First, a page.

Appleton's Cyclopedia of American Biography, edited by James
Grant Wilson, John Fiske and Stanley L. Klos. Six volumes, New York: D. Appleton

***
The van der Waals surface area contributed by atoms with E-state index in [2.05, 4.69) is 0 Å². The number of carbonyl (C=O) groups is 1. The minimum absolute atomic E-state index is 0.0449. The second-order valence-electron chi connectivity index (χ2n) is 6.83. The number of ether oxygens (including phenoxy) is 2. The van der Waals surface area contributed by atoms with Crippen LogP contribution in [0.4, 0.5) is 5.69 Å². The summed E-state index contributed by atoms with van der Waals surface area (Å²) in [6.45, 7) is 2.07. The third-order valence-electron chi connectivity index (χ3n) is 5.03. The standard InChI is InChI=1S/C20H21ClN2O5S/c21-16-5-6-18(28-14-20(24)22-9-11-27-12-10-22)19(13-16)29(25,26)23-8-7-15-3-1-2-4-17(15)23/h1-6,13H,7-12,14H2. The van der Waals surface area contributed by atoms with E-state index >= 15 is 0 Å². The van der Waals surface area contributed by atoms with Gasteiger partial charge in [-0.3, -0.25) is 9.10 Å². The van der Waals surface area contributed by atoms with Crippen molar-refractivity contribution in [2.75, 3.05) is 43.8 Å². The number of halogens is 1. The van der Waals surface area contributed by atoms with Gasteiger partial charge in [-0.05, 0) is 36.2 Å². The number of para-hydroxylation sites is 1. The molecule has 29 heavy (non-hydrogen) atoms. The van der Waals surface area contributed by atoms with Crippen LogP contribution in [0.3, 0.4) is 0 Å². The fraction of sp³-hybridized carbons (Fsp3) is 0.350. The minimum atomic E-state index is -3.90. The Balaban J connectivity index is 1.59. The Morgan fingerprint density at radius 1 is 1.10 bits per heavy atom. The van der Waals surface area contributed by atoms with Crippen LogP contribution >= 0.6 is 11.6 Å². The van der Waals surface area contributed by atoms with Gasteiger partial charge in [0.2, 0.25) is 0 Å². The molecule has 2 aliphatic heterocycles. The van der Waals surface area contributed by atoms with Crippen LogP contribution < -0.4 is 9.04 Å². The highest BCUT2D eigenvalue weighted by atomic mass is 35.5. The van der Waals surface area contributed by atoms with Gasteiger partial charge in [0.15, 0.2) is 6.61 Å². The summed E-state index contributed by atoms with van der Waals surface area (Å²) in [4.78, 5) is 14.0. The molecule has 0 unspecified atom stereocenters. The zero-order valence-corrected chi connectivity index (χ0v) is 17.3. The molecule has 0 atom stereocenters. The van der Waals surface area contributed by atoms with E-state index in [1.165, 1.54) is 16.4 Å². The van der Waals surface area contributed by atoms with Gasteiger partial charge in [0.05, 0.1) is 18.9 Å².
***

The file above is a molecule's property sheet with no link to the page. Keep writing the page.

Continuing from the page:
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NEWTON, Robert Crittenden, lawyer, born in Little Rock, Arkansas, 2 June, 1840; died there, 2 June, 1887. He was a descendant of Jared Newton, an Englishman, who emigrated to Westmoreland county, Virginia, in the 17th century. He was educated partly at the Western military institute, Tennessee, afterward studied law, was admitted to the bar in 1860, and began to practise in his native city. Enlisting in the Confederate army as a private, he was successively commissioned lieutenant and assistant adjutant-general on the staff of General Thomas C. Hindman. Subsequently he was made major in the adjutant-general's department, and colonel of the 5th regiment of Arkansas cavalry. After the war he took an active part in the work of reconstruction. In 1866 he served as one of the commissioners that were sent by the Arkansas legislature to Washington, D. C., to ascertain from the Federal authorities on what terms congressmen from that state would be admitted to seats. In 1868 he canvassed the state against the constitution of that year, and in 1874 he was state treasurer pro tempore from 23 May till 1'2 November. In May, 1873, when Governor Elisha Baxter decided to reorganize the militia of the state, he appointed General Newton one of two major-generals to carry out the work ; but, on the advice of President Grant, he determined to disband all the military forces of the state. The following year, on the outbreak of the "Brooks-Baxter war" (see BAXTER, ELISHA), Newton was reappointed major-general in command of the state troops. On 19 May, 1874, the Brooks forces having evacuated the capitol under the proclamation of President Grant, General Newton occupied the yard and grounds, and the next day reinstated Governor Baxter in possession of the public buildings, property, and archives.
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